As we survey the first two rounds of the Six Nations, Ireland find themselves in a tight spot. Two games played, two losses is not a good stat, but it’s the manner of the defeats that concerns. Andy Farrell’s men have been no better than mediocre and although there’s plenty of endeavour, stardust is pretty thin on the ground.
Most worrying of all is the listless nature of Irish performances and the inability to score tries. There was, at least, a semblance of attacking shape in Ireland’s opening loss to Wales and the visitors played quite well until Peter O’Mahony’s moment of madness tilted the game in Wales’s favour. In fact, Ireland’s performance with 14 men was pretty spirited, in fairness.
However, even then, Farrell’s men only managed one try. If Irish underperformance was understandable in that context, the French game last week was a severe regression. In terms of attacking ideas, Ireland were virtually non-existent, the only innovation being, err, the tactical novelty that is the Garryowen!
If you didn’t know better, you’d swear it was mid-nineties’ fare. And despite the tactic clearly not working, Billy Burns and his outside backs kept coming back to it-the definition of insanity and all that.
Speaking of Burns, the Ulster ten showed again that he is slightly lacking at the highest level. Don’t get me wrong, Ireland’s reserve fly-half is a decent provincial player who’s done fine things for his club these past couple of seasons.
But he is not yet equipped to boss and dominate a Six Nations encounter at this elite level. Ditto Ross Byrne. Ross’s brother Harry may be the heir apparent, but throwing a supremely talented young fella in at the deep end isn’t the answer either.
So, what does that leave us with? Johnny Sexton! Sexton remains Ireland’s best ten by a country mile, even in the autumn of his career. And that’s a disconcerting thought.
Ireland’s best ever ten has to retire at some stage, but the thought is currently inconceivable given the lack of viable contenders for the throne. Until Joey Carbery returns, there just isn’t an alternative anything close to the same level.
That said, it’s unfair to highlight individuals in discussing Ireland’s lack of creative spark. Farrell has been in the top job for well over a year now and yet his vision is hard to discern.
A brilliant assistant and defence coach, what does an Andy Farrell side look like? What are the hallmarks? We’re still not sure. Yes, there’s plenty of huff, puff and toil, but what’s the grand plan? Integral to all this is Mike Catt.
An unlikely choice, maybe, as attack coach, Catt’s vision is also proving elusive. Apart from his stellar playing career, Catt’s coaching resume is limited, bar a spot on Stuart Lancaster’s doomed England coaching ticket, and a support role with Conor O’Shea’s Italy in recent seasons.
We’ve discussed before the lack of superstars in Ireland’s current panel, but a lack of ambition is altogether harder to defend. Catt may yet prove to be brilliant, but it’s been a baptism of fire so far.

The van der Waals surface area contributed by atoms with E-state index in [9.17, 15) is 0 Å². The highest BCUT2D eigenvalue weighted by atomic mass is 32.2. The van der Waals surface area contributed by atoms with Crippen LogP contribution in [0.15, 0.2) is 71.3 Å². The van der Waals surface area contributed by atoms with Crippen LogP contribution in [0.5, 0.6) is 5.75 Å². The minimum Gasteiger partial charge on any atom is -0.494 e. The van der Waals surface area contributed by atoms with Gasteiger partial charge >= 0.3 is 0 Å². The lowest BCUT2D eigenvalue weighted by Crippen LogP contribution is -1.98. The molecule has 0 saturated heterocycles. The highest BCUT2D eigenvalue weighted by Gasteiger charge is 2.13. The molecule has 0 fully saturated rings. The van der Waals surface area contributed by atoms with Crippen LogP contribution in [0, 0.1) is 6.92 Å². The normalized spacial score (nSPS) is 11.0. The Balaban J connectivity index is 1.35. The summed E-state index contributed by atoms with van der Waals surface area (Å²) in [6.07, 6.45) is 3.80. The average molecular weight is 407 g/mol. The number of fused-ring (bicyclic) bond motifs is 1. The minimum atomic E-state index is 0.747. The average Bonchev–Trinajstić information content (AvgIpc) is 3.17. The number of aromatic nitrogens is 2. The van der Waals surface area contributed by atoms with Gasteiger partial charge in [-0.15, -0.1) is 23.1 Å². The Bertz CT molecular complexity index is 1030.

In terms of proving his credentials, however, Ireland’s next opponents, Italy (a side Catt obviously knows well), is a decent place to start!
And that’s the problem for Ireland. The Six Nations is all about momentum and after two rounds, Farrell’s men are playing catch up. Italy will fancy their chances of upset, but even an uninspiring Ireland should have enough to get the job done.
But even then, Ireland still finish with two really tough games: a revitalised Scotland away and then old enemy England at home. Who’d be in Farrell’s shoes?!
And that’s the catch-22. Ireland’s coach needs to experiment a little and spread his wings. He also needs to roll the dice in terms of selection. After all, the World Cup is only two years away.
But he also needs to win or he’ll lose his job. That’s why the Wigan great has so little room for manoeuvre. It’s the tightest of balancing acts.
This is the ultimate transition phase. As anyone who followed Ireland in the late nineties knows, transition phases are zero craic. For what it’s worth, I think Ireland will regroup and recover well.
They may even win all three remaining games. But Farrell needs performances to match. Now, more than ever, his players need to stand up and be counted for him.
P.S. I’ve just finished the comedian, David Baddiel’s new book, Jews Don’t Count. It makes for a fascinating, if at times, uncomfortable read. Nominally about anti-Semitism, Jews Don’t Count focuses on the blind spot held by many progressives in discussing the issue compared to other forms of racism.
It is extremely thought provoking and challenging for anyone not from a Jewish background. It forces us to confront some truths which are difficult to acknowledge. But it’s an important work and everyone, regardless of political persuasion, should read it. It is essential reading. I’m glad I did and it’s helped me look inwards-in a really good way!